Hiring Nazis War Criminals to spy on the Soviets
copyrighted June 5, 2013
The following will be added to the 2nd edition of my chapter about the CIA during the Pres. Truman years:
Hiring Nazis War Criminals to spy on the Soviets
On May 10, 1945, the Joint Chiefs of Staff (JCS) issued a directive to General Dwight Eisenhower, commander of US forces in Europe, to arrest and hold all war criminals. The JCS tempered its instructions by advising him that "in your discretion you may make such exceptions as you deem advisable for intelligence and other military reasons."
In early June 1945 Captain John R. Boker, an Army intelligence officer assigned to the 12th Army Group Military Intelligence's (G-2) known as a Russian expert interrogated Brig. General Reinhard Gehlen. Nazi BG Gehlen had been the head of the Foreign Armies East (FHO) of the intelligence branch of the German General Staff on the Eastern Front. Gehlen offered to give the Boker and the US intact FHO along with its files on the Soviet Union. He also offered he could actually produce current intelligence on the Soviet Union through a network of undercover agents operating in Soviet territory. These could be reactivated by reestablishing contact with the former Nazi case officer of this network: Lt. Col. Hermann Baun.
Boker The first step would be to convince the commander of the United States Forces European Theater (USFET) G-2, Major General Edwin L. Sibert, of Gehlen's value. Boker moved Gehlen and four other General Staff officers along with Boker's small team of fluent German speakers into a separate house. This enabled the group to not only work in secrecy on an intelligence report aimed to impress Sibert, but it kept the Germans out of the hands of other interrogators and the Army Counter-Intelligence Corps (CIC), that Boker believed included personnel with pro-Soviet leanings who might tip off the Russians about Gehlen. As a further precaution against this, Boker had Gehlen's name removed from the captured POW list.
MG Sibert agreed to a provisional use of the FHO to assess its intelligence capability and started to find all the remaining FHO members scattered around Western Germany.
Pentagon G-2 ordered the FHO files with Gehlen and his colleagues be flown to Washington. Pentagon G-2 had learned about Gehlen from the British.
In mid-August 1945, Reinhard Gehlen and six other Germans were flown to Fort Hunt, facility near Alexandria, Virginia and remained there as POWs for a year. Left behind in Germany was Captain Gerhard Wessel, was Gehlen's deputy who was behind in Wiesbaden to reestablish contact with LTC. Baun.
Meanwhile MG Sibert with Wessel's help was rounding up the remaining Nazi FHO members. Late that summer after a brief visit to the Pentagon and without even informing his own CIC, the OSS, or the USFET commander Eisenhower, Sibert moved the Germans to a compound at the U.S. Detention and Interrogation Center, Oberursel. Their mission, under the codenames Operation "X" and later Operation Rusty was to spy on the Soviet armed forces in East Germany. Sibert gave command of the operation to Lt. Col. John Russell Deane, Jr., age 26. The British, French and Russian intelligence services did however employ former members of the SD and SS during this period.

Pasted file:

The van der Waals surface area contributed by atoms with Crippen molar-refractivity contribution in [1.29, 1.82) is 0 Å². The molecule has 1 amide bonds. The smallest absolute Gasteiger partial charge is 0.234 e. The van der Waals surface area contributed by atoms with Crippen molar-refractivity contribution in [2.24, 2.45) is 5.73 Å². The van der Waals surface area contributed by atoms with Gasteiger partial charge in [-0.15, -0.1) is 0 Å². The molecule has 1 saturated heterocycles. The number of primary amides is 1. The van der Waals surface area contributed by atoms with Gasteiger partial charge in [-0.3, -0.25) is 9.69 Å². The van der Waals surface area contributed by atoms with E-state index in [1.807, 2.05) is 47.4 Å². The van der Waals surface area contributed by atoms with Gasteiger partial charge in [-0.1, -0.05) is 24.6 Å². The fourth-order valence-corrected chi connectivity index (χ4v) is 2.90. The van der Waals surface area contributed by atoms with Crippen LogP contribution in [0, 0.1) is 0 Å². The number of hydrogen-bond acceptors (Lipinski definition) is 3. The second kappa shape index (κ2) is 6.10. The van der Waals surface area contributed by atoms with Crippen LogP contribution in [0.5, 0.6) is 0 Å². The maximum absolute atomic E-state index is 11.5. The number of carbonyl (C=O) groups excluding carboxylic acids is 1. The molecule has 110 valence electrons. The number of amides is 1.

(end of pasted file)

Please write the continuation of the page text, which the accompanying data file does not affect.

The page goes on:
Baun was given free rein to reactivate his old agent network and recruit many others eager to work for the Americans amid the mass poverty, hunger and desolation of postwar Germany. By the following year Baun had 125 agents operating throughout Western Germany. Through these he had forwarded to Wessel about 800 reports on the Soviet military generated from his agents operating inside the Soviet Zone. Wessel's group, which handled analysis and evaluation, then prepared the reports for circulation to G-2 headquarters in Frankfurt and intelligence agencies in Washington and Europe.
Gehlen was returned to Germany in July 1946. He planted his own people in LTC Baun's group and Baun was gradually eased out of the Gehlen Organization. He died in 1951.
Convinced that German scientists could help America's postwar efforts, President Harry Truman agreed in September 1946 to authorize "Project Paperclip," a program to bring selected German scientists to work on America's behalf during the "Cold War" However, Truman expressly excluded anyone found "to have been a member of the Nazi party and more than a nominal participant in its activities, or an active supporter of Naziism or militarism."
Operation Rusty was moved in December 1947 to Pullach, outside Munich and the G-2 in Frankfurt gave Operation Rusty a cover: the 7121 Composite Group, which consisting of 10 US Army officers and 15 enlisted men.
The War Department's Joint Intelligence Objectives Agency (JIOA) conducted background investigations of the scientists. In February 1947, JIOA Director Bosquet Wev submitted the first set of scientists' dossiers to the State and Justice Departments for review.
In February 1947, War Department's Joint Intelligence Objectives Agency (JIOA) Director Bosquet Wev submitted the first set of dossiers on Nazis to the State and Justice Departments for review. Allen Dulles and Gehlen hit it off immediately. Dulles had the dossier's re-written to eliminate incriminating evidence.
The CIA took control of the Gehlen Organization in July 1949 and it was run by CIA officer, Colonel James H. Critchfield until 1955. Years later it would became the German foreign intelligence service, the BND.
From 1945 on, the US had control of the Berlin Document Center, which was the repository for all SS, Gestapo and SD personnel files. US investigators were required to check the backgrounds of all potential German employees against their records. In addition, CROWCASS (Central Registry of War Crimes and Security Suspects) files contained the names of suspected or wanted war criminals. The CROWCASS information was widely circulated to American agencies, including the CIA, which were in a position to hire or come into contact with such people. These files, which contained a great deal of potentially damaging information on German nationals, were turned over to Reinhard Gehlen in 1948. So Colonel Critchfield and the CIA had to know about these war criminals.